One of the Most Important 17th c. Accounts of China

Nieuhof, Johannes (1618-1672)

L'Ambassade de la Campagne Orientale des Provinces unies vers L'Empereur de la Chine, ou Grand Cam de Tartarie, faite par les Srs. Pierre de Goyer et Jacob de Keyser, illustré d1une tres-exacte description des villes, bourgs, villages, ports de mers, & autres lieux plus considerables de la Chine: enrichie d1un grand nombre de tailles douce. Le tout recuieilli par le Mr. Jean Nieuhoff, Mre. d'hostel de l'ambassade, à present gouverneur en Ceylon: mis en François, orné, & afforti de mille belles particularitez tant morales que politiques, par Jean le Carpentier, histiographe.

Leiden: pour Jacob de Meurs, Marchard libraire & graveur de la ville d 1665


Folio: 370 x 235 mm. [*]1, *4, **2, (:) 2, A-Z4, Aa-Nn4, Oo2, A-R4.


Bound in contemporary, seventeenth-century mottled calf, the edges of the boards decoratively gilt-rolled, rebacked, with end-bands of blue and white silk. The edges of the text-block are speckled red. Internally, this copy is in overall excellent condition, with bright clean leaves, dark impressions of the engravings and wide margins. There is a small wormtrail in the gutter of the first forty leaves, slightly affecting the text. Clean tear to leaf M1. Very light dampstaining to inner, lower margin of the final section. A small stamp "Bibliotheque du Roi, Neuilly" appears at the foot of the printed title page. A note attached to the verso of the engraved title explains that "The royal chateau of Nevilly, built in the reign of Louis XV., was the favorite summer residence of Louis Philippe, but was destroyed during the revolution of 1848. This volume, from the library of the king, fortunately, escaped destruction."

This work is generously illustrated with 110 text engravings each of which take up one third of the page, 34 double-paged engravings and one large folding engraved map of China. The text of the second part "Description générale de l'Empire de la Chine" is primarily the work of the translator, Jean Le Carpentier, and includes chapters on language, architecture, sciences, arts, ethnography, religion, topography, minerals, flora and fauna. The magnificent engravings include numerous cities, palaces, harbor views, vistas, people, plants, and animals.

"Nieuhof, a German traveler, born in Westphalia, visited China and Batavia, and published in 1665 an account of his journey. Having gone ashore at Madagascar in 1672, he was lost killed, or disappeared mysteriously." (Thomas)

"The Dutch East India Company, being well aware of what the Jesuits were publishing about China, sent embassies to the Ch'ing court in an effort to establish direct trade relations with China…

"For European readers the Dutch embassy produced in 1665 a major description of China which in a sense combined the two main sources of information about China: the travel relations and the Jesuit missionaries' accounts. Written by the Embassy's secretary, Johann Nieuhof (1618-1672) it combined the author's firsthand observations with information taken from the works of Trigault, Semedo, and Martini. The first part of the book is a narrative of the travels and experiences of the Embassy, introduced by a brief, general description of China drawn from Trigault's work and Martini's "Atlas". The introduction includes an abridgment of Martini's description of those provinces through which the embassy did not travel. Descriptions of the provinces actually visited by Nieuhof were inserted into the narrative at the appropriate places, but these too were taken from Martini's "Atlas" the narrative itself contains much descriptive material, most of which was based upon Nieuhof's personal observations.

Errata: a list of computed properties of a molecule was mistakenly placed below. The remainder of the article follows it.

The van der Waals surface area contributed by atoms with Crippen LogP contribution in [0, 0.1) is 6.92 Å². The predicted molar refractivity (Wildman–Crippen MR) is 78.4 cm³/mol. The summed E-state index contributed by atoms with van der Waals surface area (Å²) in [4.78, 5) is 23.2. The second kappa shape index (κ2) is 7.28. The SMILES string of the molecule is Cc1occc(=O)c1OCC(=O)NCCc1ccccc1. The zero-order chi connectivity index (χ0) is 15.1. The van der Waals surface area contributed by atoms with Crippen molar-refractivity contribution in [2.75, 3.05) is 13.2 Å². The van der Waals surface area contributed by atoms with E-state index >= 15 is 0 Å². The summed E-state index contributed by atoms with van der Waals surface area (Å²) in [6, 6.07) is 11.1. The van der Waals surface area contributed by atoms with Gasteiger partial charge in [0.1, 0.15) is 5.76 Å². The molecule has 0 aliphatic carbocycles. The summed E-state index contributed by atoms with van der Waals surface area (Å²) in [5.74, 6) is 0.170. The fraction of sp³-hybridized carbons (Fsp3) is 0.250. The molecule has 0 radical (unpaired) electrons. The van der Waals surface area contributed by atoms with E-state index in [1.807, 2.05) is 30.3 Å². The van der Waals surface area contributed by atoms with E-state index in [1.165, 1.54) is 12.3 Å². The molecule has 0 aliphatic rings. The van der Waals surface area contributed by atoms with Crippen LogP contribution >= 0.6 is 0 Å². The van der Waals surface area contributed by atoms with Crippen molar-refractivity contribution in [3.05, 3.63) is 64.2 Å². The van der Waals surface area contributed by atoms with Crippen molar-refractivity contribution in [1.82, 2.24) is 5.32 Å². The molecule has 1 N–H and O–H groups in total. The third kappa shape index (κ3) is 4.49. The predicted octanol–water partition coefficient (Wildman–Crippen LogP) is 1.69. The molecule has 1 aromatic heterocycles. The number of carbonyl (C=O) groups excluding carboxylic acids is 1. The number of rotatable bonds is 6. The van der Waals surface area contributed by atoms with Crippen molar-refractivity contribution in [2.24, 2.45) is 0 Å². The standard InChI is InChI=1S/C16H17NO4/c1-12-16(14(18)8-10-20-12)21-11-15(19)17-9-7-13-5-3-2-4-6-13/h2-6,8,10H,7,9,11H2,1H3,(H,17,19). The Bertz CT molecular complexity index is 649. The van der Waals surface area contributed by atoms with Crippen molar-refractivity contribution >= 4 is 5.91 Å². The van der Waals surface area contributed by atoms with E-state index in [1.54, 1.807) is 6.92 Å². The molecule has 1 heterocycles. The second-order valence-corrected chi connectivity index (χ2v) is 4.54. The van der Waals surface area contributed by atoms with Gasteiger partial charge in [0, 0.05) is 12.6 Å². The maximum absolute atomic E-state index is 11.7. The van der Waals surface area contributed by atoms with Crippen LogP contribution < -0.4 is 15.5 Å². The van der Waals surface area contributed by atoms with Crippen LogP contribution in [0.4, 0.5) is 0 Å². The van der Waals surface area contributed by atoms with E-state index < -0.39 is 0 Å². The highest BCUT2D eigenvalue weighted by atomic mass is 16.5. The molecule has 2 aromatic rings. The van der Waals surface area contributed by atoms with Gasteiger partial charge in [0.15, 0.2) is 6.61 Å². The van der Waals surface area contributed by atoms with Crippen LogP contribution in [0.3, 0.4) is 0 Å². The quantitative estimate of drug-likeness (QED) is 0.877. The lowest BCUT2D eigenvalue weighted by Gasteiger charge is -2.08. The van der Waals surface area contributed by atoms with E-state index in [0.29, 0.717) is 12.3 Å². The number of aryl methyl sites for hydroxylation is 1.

"Part two of Nieuhof's account is a general description of China based primarily on the works of Trigault, Semedo, and Martini. But Nieuhof's general description is longer and more detailed than any of those from which he borrowed. In addition to providing descriptions of Chinese government, religion, learning, customs, etc. Nieuhof also devotes two chapters to Chinese history. Chapter xviii summarizes Chinese history from the mythical emperor Fu Hsi to the Ming dynasty. His discussion of the sage emperors is rather detailed, but beginning with the Hsia dynasty Nieuhof does little more than list dynasties and their dates. With the Mongol dynasty of the thirteenth-century, however, the history becomes more detailed. The chapter ends in about 1640. Martini is the source for all the historical information in the chapter; most of it comes from his "Sinicae historiae" and the rest from his 'De Bello Tartarico". Nieuhof also devotes many chapters to topics such as temples, flora, minerals and mines, animals, rivers, and mountains. These phenomena are discussed province by province.

"Nieuhof's account presented the European reader with the most substantial and detailed description of the Middle Kingdom yet published. It contains information from the most important Jesuit sources and adds to them the observations of one of the first Dutchmen to travel to China's interior and to visit the capital. The book is lavishly illustrated. Most of the 150 plates appear to have been based on Nieuhof's own sketches, and while embellishments characteristic of later chinoiserie were added by the engravers or even by the author himself, they nevertheless provided European readers with more realistic visual images of China's landscape than ever before." (Lach)

Cordier 2345; Lust 534; Lach "Asia in The Making of Europe", Vol III, Bk I, pp. 482 ff.